When he had originally banished Cordelia from his presence, Lear had been reproached to "see better" (another theme developed throughout the tragedy) by the trustworthy Earl of Kent. In the end, Lear, with Cordelia's body slumped in his arms, indeed sees better: he points to his daughter's lips, frozen in death, "Look there, look there!" The drama that had revolved around a love-test, around the question of which daughter would have the greatest speech on love, comes here to a resolution as Lear fixes our eyes once more upon Cordelia's speech. The play thus begins and ends with Cordelia's "nothing," the bookends of her self-sacrifice. It ends with Lear's recognition that, betwixt and between the nothings of Cordelia's living then lifeless lips, he had indeed heard the highest speech, gesturing toward the ultimate expression of love.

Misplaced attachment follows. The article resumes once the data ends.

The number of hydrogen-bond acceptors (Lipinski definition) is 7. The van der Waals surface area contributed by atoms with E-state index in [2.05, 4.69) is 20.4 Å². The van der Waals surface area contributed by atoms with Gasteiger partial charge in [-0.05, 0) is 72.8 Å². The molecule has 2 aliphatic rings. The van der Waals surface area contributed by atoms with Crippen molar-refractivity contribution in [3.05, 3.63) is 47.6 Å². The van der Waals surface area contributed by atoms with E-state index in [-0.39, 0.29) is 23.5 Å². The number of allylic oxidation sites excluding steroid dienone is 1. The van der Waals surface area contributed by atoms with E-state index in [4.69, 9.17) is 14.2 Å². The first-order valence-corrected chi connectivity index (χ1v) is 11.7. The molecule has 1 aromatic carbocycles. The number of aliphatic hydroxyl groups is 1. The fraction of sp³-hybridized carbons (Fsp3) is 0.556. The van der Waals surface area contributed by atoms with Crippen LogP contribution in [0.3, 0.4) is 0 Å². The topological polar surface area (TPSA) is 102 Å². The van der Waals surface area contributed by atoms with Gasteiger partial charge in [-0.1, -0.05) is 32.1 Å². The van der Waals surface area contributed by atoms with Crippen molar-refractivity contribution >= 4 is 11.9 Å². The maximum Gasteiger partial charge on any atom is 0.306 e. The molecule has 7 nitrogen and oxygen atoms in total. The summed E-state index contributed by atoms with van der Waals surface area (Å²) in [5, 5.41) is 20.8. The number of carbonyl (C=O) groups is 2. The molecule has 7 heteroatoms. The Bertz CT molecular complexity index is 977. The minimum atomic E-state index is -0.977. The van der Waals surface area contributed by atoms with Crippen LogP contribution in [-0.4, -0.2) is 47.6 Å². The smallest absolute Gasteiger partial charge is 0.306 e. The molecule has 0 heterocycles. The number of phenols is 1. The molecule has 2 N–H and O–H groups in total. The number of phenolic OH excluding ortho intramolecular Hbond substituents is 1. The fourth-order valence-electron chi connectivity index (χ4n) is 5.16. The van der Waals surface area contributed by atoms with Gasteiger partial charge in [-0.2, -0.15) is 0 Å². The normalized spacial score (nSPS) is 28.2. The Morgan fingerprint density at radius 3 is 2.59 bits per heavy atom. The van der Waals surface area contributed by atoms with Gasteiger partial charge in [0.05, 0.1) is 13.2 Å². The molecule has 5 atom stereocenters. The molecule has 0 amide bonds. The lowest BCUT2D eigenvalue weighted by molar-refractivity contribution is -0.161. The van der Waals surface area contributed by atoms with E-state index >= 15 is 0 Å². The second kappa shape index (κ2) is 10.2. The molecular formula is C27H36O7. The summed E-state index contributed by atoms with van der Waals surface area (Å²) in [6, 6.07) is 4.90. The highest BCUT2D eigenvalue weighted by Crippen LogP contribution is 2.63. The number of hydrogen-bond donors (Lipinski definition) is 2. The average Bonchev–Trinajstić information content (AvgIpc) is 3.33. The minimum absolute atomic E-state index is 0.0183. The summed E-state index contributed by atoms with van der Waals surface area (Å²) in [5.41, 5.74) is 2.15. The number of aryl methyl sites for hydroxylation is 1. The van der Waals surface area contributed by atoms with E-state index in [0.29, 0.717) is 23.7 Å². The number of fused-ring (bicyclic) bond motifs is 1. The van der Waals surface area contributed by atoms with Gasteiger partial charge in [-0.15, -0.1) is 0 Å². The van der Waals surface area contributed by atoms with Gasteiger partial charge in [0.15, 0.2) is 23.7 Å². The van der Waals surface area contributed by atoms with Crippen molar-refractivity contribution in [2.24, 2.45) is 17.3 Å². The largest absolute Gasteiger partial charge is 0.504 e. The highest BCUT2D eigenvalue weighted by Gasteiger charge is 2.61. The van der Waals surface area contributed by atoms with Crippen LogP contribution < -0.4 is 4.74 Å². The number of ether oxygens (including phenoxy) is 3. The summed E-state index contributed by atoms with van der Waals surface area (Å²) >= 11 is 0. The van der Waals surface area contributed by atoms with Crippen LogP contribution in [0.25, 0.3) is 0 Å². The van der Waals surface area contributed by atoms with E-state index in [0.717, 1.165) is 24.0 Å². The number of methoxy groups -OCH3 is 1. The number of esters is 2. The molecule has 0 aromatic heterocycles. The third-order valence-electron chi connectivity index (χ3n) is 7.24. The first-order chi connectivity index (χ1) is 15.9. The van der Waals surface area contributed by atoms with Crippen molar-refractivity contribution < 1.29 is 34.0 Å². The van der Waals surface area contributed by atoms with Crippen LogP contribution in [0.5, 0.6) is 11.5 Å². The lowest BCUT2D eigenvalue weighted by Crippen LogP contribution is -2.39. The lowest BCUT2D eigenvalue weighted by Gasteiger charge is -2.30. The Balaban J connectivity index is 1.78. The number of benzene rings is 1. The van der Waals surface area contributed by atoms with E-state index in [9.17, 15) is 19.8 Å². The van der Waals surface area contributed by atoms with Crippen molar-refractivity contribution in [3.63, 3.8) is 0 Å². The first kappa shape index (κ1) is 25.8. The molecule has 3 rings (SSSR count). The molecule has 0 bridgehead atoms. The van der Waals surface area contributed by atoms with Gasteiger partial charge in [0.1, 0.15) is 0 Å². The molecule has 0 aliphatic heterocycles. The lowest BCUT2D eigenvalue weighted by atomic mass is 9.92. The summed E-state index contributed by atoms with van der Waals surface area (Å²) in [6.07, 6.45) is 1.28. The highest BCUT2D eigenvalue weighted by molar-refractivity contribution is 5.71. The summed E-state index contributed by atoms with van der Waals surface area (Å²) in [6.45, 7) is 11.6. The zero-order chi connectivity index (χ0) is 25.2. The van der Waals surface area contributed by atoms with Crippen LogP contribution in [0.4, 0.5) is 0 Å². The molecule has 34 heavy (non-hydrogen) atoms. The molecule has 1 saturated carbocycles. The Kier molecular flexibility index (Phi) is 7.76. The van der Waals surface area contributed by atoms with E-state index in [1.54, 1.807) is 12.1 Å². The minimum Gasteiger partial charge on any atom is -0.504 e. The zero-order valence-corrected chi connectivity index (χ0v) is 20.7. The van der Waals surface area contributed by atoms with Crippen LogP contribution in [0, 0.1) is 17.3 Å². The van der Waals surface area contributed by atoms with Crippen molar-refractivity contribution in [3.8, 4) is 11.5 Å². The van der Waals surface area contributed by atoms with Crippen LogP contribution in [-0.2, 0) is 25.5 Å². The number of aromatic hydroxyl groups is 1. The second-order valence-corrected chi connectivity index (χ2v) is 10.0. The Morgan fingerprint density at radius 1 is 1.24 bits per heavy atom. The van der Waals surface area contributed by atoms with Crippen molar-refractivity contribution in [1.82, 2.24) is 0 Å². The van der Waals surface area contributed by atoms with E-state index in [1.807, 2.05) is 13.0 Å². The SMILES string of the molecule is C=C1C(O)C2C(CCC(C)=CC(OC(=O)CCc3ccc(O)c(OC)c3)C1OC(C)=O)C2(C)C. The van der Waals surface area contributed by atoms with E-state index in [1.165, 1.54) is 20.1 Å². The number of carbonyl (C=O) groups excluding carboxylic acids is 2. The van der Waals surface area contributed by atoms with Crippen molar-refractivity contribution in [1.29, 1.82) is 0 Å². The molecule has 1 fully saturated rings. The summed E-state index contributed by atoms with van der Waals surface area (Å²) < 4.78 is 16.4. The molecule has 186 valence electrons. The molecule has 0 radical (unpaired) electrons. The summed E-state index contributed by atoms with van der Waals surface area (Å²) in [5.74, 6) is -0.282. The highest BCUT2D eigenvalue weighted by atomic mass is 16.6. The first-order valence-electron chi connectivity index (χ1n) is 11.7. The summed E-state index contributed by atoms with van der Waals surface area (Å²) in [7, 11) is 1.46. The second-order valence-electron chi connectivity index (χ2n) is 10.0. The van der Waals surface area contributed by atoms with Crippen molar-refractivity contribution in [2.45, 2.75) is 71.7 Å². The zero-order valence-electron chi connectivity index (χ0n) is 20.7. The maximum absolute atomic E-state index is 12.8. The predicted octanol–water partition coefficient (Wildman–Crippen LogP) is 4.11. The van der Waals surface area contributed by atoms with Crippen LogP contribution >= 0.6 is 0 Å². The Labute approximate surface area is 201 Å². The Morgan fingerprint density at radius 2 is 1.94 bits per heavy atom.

Like new wine, the profound eloquence of Shakespeare's silence bursts the old wineskin of the play's pre-Christian setting. Without ever declaring the Name above all names, Shakespeare the poet had nonetheless written a speech on love, a love that in dying conquers the grave. For those with eyes to see, King Lear unstops our ears to the gospel itself, and to the God who demonstrates his own love toward us in that while we were yet sinners Christ died for us (Rom 5.8).
"My little children, let us not love in word or in tongue, but in deed and in truth." (1 John 3:18)